Natalia Osipova and Ivan Vasiliev in Giselle.© The Mikhailovsky Theatre. (Click image for larger version)
Natalia Osipova and Ivan Vasiliev in Giselle.
© The Mikhailovsky Theatre. (Click image for larger version)

Because Vasiliev is the same height as Osipova, he becomes almost invisible in the Act II lifts. She floats above him, the long skirts of her Romantic tutu hiding much of his body. Dancing on her own, she seems suspended as she flies across the stage. Never has the series of soubresauts, feet tucked up beneath her, looked more persuasive; rather than skimming the stage in the speedy sequence of entrechats and relevés sautés, she appears pulled upwards, in defiance of gravity. Her initial action, after being summoned by the Queen of the Wilis, is to whirl as if electrified into a demonic afterlife. She’s more terrifying than Ekaterina Borchenko’s Myrthe, who labours in comparison.

When Osipova joins Vasiliev for the legato pas de deux, she extends her leg so slowly in the first arabesque penchée that you believe with him he must be dreaming. She hovers over him in mourning, her eerie vitality dimmed until her Wili nature takes over; she has to call on the strength of her human love for Albrecht to dance for him instead of avenging herself at Myrthe’s command. Vasiliev understands that the ballet is about Giselle, not Albrecht: his frantic leaps are not intended to draw attention to his virtuoso skill but to suffer until she saves him.

As dawn colours the backdrop, Osipova’s Giselle is sapped of supernatural energy. She wilts, vanishing into the gloaming instead of her grave. No longer doomed to be a spirit, she won’t be joining the ghostly sisterhood again. She leaves Albrecht a broken man, her audience stunned into silence even after the curtain descends.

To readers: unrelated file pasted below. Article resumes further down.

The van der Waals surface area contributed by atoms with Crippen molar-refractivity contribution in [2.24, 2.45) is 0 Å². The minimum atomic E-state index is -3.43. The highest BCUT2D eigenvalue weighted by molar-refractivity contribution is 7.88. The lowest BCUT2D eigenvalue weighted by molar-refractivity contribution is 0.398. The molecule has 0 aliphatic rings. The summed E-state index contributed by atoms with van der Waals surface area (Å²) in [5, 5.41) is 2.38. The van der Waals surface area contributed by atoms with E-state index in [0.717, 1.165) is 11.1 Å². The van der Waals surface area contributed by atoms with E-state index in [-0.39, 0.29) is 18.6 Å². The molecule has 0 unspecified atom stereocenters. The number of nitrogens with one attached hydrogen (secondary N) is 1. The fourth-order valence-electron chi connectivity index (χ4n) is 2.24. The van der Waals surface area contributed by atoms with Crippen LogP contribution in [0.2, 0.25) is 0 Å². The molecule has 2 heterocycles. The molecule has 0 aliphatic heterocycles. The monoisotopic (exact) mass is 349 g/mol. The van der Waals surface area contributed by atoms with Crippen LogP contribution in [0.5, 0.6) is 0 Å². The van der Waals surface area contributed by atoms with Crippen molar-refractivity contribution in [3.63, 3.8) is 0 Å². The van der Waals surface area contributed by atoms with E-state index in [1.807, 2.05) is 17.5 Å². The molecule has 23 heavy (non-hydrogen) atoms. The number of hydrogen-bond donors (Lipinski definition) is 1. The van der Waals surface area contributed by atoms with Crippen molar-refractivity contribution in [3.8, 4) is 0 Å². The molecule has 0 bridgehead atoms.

Mikhail Mekler’s lighting for Act II creates a miraculously insubstantial other world (apart from some oddly mobile scenery on the first night). The Wili horde is silent, dutiful. After seeing off Hilarion (Vladimir Tsal) to a watery grave, they serve as a discreet frame for the drama between Giselle and Albrecht, neat but not implacable. Borchenko’s Myrthe is underwhelming, incapable of ruling the action. Tsal’s resentful Hilarion bridges the production’s two conventions: his mime is melodramatic but his presence is plausible. When Osipova’s Giselle tells him she’s not in love with him, you feel for him – and for her. For all her power as a dancer, Osipova endows Giselle with a tragic poignancy that illuminates both acts of the ballet, keeping it entrancingly alive for modern generations.

About the author

Jann Parry

A long-established dance writer, Jann Parry was dance critic for The Observer from 1983 to 2004 and wrote the award-winning biography of choreographer Kenneth MacMillan: 'Different Drummer', Faber and Faber, 2009. She has written for publications including The Spectator, The Listener, About the House (Royal Opera House magazine), Dance Now, Dance Magazine (USA), Stage Bill (USA) and Dancing Times. As a writer/producer she worked for the BBC World Service from 1970 to 1989, covering current affairs and the arts. As well as producing radio programmes she has contributed to television and radio documentaries about dance and dancers.